Getting into heaven was pretty important to me. So how could you love someone without telling them how to get into heaven? Who cares if they’re Muslim or Hindu or Atheist? There is only one God and one way to “come to the Father”, so let’s go tell everyone that because we love them! I did not accept that creating community and welcoming others into our Church was all the evangelism that we were called to do. I was worried about my soul and the souls of those I loved. And if we loved someone how could we not tell them about Jesus to help them get to heaven?

Alas, this was not how my church operated. It was frustrating for me, but at the same time I also understood the obvious fact that by accepting homosexuals and not evangelizing we were friendlier and more welcoming, and everyone was happier. But I had a strong nagging feeling that we were disobeying God and taking shortcuts.

In retrospect, I look back on these two points and think it so glaringly clear that our Church was primarily making decisions based on how our actions affected other people, and then secondarily using the Bible as needed to support our choices. The underlying systems of making decisions were utilitarianism, humanism and consequentialism. My Church described this process as “uncovering the will of God” and “letting the spirit reveal itself to us”. Now that I’ve left the church I agree very much with these methods of making decisions (utilitarianism, humanism and consequentialism). Over time these non-religious methods of decision making would became more and more important to me.



Hello, internet.

This is my first blog post.

I’ve decided to start a blog to write about my transition from being a Christian to being a Secular Humanist and Atheist. Christianity has been a big part of my life for a long time, and in some ways it still is part of my life. I come from a very liberal brand of Christianity. The church that my family was a part of was not fundamentalist, hateful or sexist. In fact, it took pride in its liberalism and modernity.

Our church had a tradition that before becoming baptized (as an adult) the baptizee would share their faith story. The idea was to speak about how you decided to make a mature commitment to Jesus Christ. It was a way of telling the congregation more about yourself and your faith perspective. It was also a way of publicly declaring your intentions to be a Christian.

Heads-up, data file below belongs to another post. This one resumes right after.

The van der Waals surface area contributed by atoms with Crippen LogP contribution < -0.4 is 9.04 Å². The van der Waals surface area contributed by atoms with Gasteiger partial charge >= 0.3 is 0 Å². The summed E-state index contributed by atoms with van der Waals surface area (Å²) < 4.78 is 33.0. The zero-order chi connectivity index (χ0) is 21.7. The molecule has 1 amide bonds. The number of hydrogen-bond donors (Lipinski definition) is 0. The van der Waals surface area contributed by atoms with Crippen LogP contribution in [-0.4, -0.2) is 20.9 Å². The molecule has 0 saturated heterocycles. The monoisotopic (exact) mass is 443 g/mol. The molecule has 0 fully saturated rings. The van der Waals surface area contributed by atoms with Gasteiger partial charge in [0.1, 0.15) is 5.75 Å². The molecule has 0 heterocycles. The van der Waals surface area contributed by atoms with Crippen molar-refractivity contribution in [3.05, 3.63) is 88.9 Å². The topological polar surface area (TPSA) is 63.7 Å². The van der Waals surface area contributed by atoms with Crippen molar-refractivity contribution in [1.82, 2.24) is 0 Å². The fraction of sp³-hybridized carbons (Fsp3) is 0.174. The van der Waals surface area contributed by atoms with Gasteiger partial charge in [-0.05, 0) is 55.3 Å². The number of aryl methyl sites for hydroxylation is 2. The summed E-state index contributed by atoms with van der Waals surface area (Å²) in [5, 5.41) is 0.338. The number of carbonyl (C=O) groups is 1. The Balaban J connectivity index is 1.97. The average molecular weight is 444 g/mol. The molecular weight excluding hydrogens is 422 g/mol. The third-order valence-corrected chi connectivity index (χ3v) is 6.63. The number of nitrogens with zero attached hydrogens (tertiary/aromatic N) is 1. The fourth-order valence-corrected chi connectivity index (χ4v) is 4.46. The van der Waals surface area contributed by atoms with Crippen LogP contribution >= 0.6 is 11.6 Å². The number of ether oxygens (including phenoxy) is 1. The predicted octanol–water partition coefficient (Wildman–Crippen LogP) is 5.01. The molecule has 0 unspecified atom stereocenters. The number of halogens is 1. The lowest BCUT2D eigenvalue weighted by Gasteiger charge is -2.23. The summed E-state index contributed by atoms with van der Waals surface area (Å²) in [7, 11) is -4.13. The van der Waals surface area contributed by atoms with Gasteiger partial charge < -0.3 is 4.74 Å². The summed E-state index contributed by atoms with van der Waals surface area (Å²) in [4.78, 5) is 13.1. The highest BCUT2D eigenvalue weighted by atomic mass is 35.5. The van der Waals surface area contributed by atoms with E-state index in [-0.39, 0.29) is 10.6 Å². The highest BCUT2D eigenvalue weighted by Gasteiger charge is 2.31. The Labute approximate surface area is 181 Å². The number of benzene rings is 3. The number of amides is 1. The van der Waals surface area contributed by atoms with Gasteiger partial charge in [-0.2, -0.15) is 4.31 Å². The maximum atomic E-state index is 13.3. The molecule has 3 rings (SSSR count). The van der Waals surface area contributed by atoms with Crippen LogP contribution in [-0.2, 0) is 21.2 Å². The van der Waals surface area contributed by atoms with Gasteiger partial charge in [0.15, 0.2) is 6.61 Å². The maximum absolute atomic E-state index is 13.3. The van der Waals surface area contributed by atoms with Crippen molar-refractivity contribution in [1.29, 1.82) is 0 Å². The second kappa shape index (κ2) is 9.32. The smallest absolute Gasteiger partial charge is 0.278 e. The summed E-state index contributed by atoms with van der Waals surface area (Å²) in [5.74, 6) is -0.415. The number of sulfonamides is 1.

This blog is the opposite of that. This is the end of my faith story. And while I’m not sharing it in a church I still want to share it publicly, and with the people that are important to me. Hence this blog. In the next few blog posts I will share the story of how and why I left my faith. I’ll also talk about experiences of being non-religious, and discuss religion, secularism and ethics.

I also have some thoughts on what this blog will not be. This blog will not be a tirade against fundamentalism or the religious right. There are two reasons for this: (1) If you want to read about the evils of evangelical conservatism in America then there are more than enough other people talking about these important issues. And: (2) That’s not my story. I live in Canada. My former church family is not conservative or evangelical. Discussing moderate religion makes for a discussion that is more interesting and more relevant to me and the people that I know.

Since I was a Christian for many years, and participated actively in church life, I assume that many people that know me assume that I’m a Christian. There is no standard procedure for leaving a religion, but I think that it’s important for me to make some effort to communicate this to other people. Being misidentified as something that you’re not is an uncomfortable feeling, and more so when it’s by friends and family. Because I previously actively identified myself as Christian, it’s completely understandable that others still see me that way. So for now I’ll try writing this blog and bringing it to the attention of some people that I know well.

I have already told some people in person that I’ve left Christianity. I would summarize people’s responses as: sad, confused, supportive and indifferent. I care about what other people think of my story and I always like talking about ethics, secularism and religion in society. I invite you to respond to the content of this blog by leaving a comment here, sending me an email or in any other way that you like. And for those who are indifferent (if any of you are still reading this), I recommend checking out XKCD or Sporcle as alternative internet pastimes.

Thanks for reading.

Clark Decker